KARL MOORE: This is Karl Moore of the Desautels Faculty of Management at McGill University, talking management for The Globe and Mail. Today, I am delighted to be speaking to Martin Kilduff, who is a professor [of management studies at the Judge Business School]at Cambridge University.
Good morning, Martin.
MARTIN KILDUFF: Good morning, Karl.
KM: Martin, you have done some fascinating research on leadership, looking at charismatic leaders. What are some of the key things you have learned about the nature of charismatic leadership?
MK: Well, what is really interesting in the research that I have been doing is that we've challenged or investigated the notion that charismatic leadership is something that people carry with them, that is recognized, and that leads to beneficial outcomes.
So the alternative might be that charismatic leadership is discovered, or perhaps even invented or attributed, in the process of social interaction so that a leader, a formally appointed leader, might or might not have the trust and the confidence of his subordinates – in the sense that they would come to him or her for advice about work-related problems.
What we have discovered is that, during that process of interaction, if the formally appointed leader does indeed have that central position in the informal network, then charisma is often contributed and discovered during that process. In a sense, it is the social interaction that produces the charisma and not the other way around. In fact, we find that leaders that are charismatic, or seen as charismatic by their subordinates, are sort of left alone.
Our hypothesis, or our supposition, is that that they are regarded with some awe, are put on a pedestal, they are not approached and are not asked for advice. So, in some ways, their effectiveness is diluted because, though they may be making visionary pronouncements and regarded with great admiration, it is a rather distant relationship in terms of the work group.
KM: When I think of charisma, I have always thought of presence as an element of it – someone who has a presence when they come into the room, almost like a [former U.S. president]Bill Clinton, and, in the extreme, takes the oxygen out of the room. I interviewed [British entrepreneur and philanthropist Sir]Richard Branson last year, and Richard Branson at a cocktail [party]had charisma; he had a presence, there. Is that an element of charisma as well?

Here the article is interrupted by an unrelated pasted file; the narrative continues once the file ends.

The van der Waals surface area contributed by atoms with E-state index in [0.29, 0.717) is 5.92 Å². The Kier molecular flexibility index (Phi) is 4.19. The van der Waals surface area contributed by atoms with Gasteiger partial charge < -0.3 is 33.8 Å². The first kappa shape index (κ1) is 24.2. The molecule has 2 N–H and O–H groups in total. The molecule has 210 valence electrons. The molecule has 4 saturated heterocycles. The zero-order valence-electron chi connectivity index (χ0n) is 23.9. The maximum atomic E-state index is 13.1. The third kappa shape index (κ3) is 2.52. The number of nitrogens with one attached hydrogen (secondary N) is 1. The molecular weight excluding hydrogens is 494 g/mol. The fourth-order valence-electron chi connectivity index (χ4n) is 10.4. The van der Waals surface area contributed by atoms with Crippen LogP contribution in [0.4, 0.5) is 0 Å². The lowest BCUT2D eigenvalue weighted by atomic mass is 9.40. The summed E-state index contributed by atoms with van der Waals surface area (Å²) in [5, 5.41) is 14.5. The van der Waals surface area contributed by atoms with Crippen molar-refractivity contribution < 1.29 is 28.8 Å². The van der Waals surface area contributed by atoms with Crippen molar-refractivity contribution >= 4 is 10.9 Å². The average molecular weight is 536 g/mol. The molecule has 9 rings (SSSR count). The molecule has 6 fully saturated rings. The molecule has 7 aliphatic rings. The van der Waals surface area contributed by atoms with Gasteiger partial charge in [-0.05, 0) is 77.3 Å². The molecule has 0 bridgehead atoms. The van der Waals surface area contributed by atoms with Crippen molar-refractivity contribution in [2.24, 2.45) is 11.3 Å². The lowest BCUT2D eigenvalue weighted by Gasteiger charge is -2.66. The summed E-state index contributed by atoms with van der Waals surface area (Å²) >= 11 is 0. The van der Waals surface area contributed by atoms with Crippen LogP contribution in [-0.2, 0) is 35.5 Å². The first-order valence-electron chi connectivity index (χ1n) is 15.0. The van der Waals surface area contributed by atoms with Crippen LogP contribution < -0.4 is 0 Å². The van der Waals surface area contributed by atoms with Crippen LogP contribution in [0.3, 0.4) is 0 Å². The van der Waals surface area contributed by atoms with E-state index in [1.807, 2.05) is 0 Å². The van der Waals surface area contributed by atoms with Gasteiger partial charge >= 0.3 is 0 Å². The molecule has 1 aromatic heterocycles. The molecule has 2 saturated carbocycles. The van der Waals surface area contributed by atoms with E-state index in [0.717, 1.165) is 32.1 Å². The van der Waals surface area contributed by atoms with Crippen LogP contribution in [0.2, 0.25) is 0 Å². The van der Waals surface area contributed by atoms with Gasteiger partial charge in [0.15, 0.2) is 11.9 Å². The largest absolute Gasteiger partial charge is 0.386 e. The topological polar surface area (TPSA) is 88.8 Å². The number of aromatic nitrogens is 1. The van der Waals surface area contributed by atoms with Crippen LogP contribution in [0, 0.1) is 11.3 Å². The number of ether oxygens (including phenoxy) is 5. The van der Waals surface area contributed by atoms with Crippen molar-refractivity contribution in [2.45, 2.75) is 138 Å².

MK: Well that is the interesting issue that we were looking at in this research because what you have described is, in a sense, absolutely true. But that turns out to be not very helpful in the sense of allowing the person to become central.
We have a vision of the charismatic individual that walks into a room and somehow attracts people but, in these work teams we looked at, that absolutely doesn't happen – in terms of people coming to that charismatic individual looking for advice, or indeed that charismatic leader going to them and asking them or soliciting advice.
So if we think of someone as [U.S. President]Barack Obama, who is often regarded as charismatic, his leadership style seems to be to solicit lots of advice, and people come to him for advice. We don't see that in these teams, and we looked at almost 100 different teams across different countries over time. And what we saw was that the charismatic leader sucks the oxygen out of the room but that is not necessarily a positive thing. He or she may give the inspiring speeches but fundamentally lacks this contact in terms of being the centre of the advice network.